Do you know what baptism John was talking about? Jesus had not yet begun his earthly ministry, but what John was doing was looking down the road to the fulfillment of everything the coming Christ would do after he had died on the cross and risen from the grave and returned to heaven. Then, just as he would later promise, he would send the Holy Spirit in what looked like tongues of fire on the heads of all those who were gathered in that room on a the special Jewish holiday called Pentecost – fifty days after Easter – the day we still celebrate today as the day Jesus gave his disciples the ability to speak in languages they had not learned and the ability and courage to share with everybody else the great things he had done to be their Savior, the Savior whose name truly is the name above all names – Jesus: Jesus of Nazareth, the Savior of the world – the day we can call The Pentecost Baptism.
That work of salvation officially started on another baptism day before yours – the day Jesus was baptized, as recorded in our lesson from Luke’s Gospel. On that day still another baptism or anointing took place in addition to the baptism with water that John the Baptist gave Jesus. That other baptism was the anointing of the Holy Spirit who came down on him in the form of a dove, together with the heavenly Father’s voice, which spoke from heaven, assuring the people that he was well-pleased with the work his Son had come to do.
What is remarkable about that work Jesus came to do was that in his case he knew very well the names of the people for whom he was dying in the entire history of the world, which means he also knew very well that not a single one us deserved to have him do it. That becomes very clear in St. Matthew’s longer account of Jesus’ baptism, when he talks about John the Baptist saying, “I need to be baptized by you. Why are you coming to be baptized by me?” Like he said in the words we read earlier, John knew that he didn’t even deserve to stoop down to untie the thongs of his sandals. Jesus told him, though, “I am doing this to fulfill all righteousness.” John, it is the right thing to do, because the only way anyone can know their sins are forgiven is if I take their place to suffer and die for them. When Jesus was baptized, he was being baptized as the Holy One in place of the unholy ones.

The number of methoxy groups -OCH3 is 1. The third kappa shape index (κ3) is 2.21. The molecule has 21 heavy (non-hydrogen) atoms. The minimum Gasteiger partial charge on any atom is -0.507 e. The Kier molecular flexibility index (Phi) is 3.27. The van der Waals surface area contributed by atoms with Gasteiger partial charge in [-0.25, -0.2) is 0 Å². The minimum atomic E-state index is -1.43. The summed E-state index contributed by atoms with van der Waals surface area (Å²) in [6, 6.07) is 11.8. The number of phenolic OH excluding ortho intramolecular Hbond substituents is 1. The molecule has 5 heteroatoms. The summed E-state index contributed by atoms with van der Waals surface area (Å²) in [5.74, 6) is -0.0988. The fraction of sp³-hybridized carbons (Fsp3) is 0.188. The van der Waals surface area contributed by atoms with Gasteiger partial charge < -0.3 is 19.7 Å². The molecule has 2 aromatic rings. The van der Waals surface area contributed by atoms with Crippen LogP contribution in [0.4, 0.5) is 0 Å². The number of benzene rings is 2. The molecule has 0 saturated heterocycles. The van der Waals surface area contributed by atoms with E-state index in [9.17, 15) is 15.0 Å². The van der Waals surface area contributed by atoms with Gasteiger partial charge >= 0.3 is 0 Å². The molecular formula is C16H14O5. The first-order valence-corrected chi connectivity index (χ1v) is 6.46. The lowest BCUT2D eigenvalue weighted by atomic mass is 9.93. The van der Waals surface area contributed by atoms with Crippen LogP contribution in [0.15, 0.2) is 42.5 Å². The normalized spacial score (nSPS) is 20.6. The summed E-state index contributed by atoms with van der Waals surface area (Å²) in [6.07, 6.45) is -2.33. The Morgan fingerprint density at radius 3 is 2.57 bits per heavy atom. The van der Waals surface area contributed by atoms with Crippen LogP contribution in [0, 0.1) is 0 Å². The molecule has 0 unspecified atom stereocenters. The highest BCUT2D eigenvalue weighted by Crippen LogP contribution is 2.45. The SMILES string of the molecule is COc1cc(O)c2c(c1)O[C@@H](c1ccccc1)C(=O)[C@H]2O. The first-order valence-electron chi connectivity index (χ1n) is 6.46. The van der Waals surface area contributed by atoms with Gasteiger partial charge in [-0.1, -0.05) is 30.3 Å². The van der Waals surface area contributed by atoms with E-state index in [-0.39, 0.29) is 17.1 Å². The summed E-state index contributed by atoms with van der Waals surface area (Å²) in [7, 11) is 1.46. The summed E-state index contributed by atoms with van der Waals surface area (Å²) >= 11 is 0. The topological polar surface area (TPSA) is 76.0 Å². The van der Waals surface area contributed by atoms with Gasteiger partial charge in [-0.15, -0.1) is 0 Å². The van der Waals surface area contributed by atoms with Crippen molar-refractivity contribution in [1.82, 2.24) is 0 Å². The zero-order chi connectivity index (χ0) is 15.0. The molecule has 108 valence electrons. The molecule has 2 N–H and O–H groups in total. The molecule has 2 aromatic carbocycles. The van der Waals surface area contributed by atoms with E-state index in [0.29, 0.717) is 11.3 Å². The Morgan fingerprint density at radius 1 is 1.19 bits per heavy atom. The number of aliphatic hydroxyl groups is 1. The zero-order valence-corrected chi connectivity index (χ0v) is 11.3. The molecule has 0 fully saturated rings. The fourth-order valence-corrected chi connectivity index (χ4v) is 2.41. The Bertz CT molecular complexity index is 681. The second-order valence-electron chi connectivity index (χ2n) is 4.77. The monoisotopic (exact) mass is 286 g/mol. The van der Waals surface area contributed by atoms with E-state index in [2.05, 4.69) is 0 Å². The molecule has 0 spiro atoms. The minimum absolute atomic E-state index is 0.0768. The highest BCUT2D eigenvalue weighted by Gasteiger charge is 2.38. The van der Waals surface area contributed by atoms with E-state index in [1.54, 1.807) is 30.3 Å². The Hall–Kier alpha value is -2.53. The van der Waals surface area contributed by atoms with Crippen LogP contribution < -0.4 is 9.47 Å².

And that’s why another baptism before yours and mine that we can think of is all the baptisms of all those who have come before us, people who had parents bring them to Jesus, because they knew that those precious gifts from God were still unholy in God’s sight and needed to have their sins washed off of them in baptism. Through the ages there have been millions of baptisms before yours, 99.999 percent of whose names we will never know until get to know them in heaven. Little did any of them know at the time of their baptism what kind of earthly journey lay ahead of them. Some of them had more human happiness than others, but all of them were victims of sadness and fear and doubt and death. Some of them also lost their lives because of their faith in Jesus. One of those martyrs was the one who baptized Jesus – John the Baptist. Luke tells us in these words that the King of the country – King Herod – put him into prison for having the audacity to tell him that his taking of his brother’s wife to be his own wife was a sin and needed to be changed and repented of. That imprisonment ended in death a short time later, when King Herod honored his wife’s request through her daughter to put the head of John the Baptist on a platter.